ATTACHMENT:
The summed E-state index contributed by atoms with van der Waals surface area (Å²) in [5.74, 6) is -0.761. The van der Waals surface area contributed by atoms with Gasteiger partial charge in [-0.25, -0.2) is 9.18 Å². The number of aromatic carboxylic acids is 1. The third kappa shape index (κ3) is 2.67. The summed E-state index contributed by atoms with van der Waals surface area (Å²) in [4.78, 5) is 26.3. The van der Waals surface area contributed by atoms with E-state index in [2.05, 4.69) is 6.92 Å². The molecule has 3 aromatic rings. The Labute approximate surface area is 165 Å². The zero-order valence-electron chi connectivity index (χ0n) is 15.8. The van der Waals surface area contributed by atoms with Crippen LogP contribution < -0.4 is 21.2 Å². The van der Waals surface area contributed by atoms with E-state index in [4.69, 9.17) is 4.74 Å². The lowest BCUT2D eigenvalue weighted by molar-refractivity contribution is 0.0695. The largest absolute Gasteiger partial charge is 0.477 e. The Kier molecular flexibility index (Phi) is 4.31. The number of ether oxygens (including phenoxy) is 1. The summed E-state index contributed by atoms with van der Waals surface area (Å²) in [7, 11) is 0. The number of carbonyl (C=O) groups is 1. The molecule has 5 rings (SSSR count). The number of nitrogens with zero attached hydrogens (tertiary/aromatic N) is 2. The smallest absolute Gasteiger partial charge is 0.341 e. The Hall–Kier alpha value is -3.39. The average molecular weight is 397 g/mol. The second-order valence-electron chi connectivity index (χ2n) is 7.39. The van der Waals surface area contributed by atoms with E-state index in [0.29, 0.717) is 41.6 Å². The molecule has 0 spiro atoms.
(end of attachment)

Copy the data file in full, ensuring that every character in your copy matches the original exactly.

The summed E-state index contributed by atoms with van der Waals surface area (Å²) in [5.74, 6) is -0.761. The van der Waals surface area contributed by atoms with Gasteiger partial charge in [-0.25, -0.2) is 9.18 Å². The number of aromatic carboxylic acids is 1. The third kappa shape index (κ3) is 2.67. The summed E-state index contributed by atoms with van der Waals surface area (Å²) in [4.78, 5) is 26.3. The van der Waals surface area contributed by atoms with E-state index in [2.05, 4.69) is 6.92 Å². The molecule has 3 aromatic rings. The Labute approximate surface area is 165 Å². The zero-order valence-electron chi connectivity index (χ0n) is 15.8. The van der Waals surface area contributed by atoms with Crippen LogP contribution < -0.4 is 21.2 Å². The van der Waals surface area contributed by atoms with E-state index in [4.69, 9.17) is 4.74 Å². The lowest BCUT2D eigenvalue weighted by molar-refractivity contribution is 0.0695. The largest absolute Gasteiger partial charge is 0.477 e. The Kier molecular flexibility index (Phi) is 4.31. The number of ether oxygens (including phenoxy) is 1. The summed E-state index contributed by atoms with van der Waals surface area (Å²) in [7, 11) is 0. The number of carbonyl (C=O) groups is 1. The molecule has 5 rings (SSSR count). The number of nitrogens with zero attached hydrogens (tertiary/aromatic N) is 2. The smallest absolute Gasteiger partial charge is 0.341 e. The Hall–Kier alpha value is -3.39. The average molecular weight is 397 g/mol. The second-order valence-electron chi connectivity index (χ2n) is 7.39. The van der Waals surface area contributed by atoms with E-state index in [0.29, 0.717) is 41.6 Å². The molecule has 0 spiro atoms.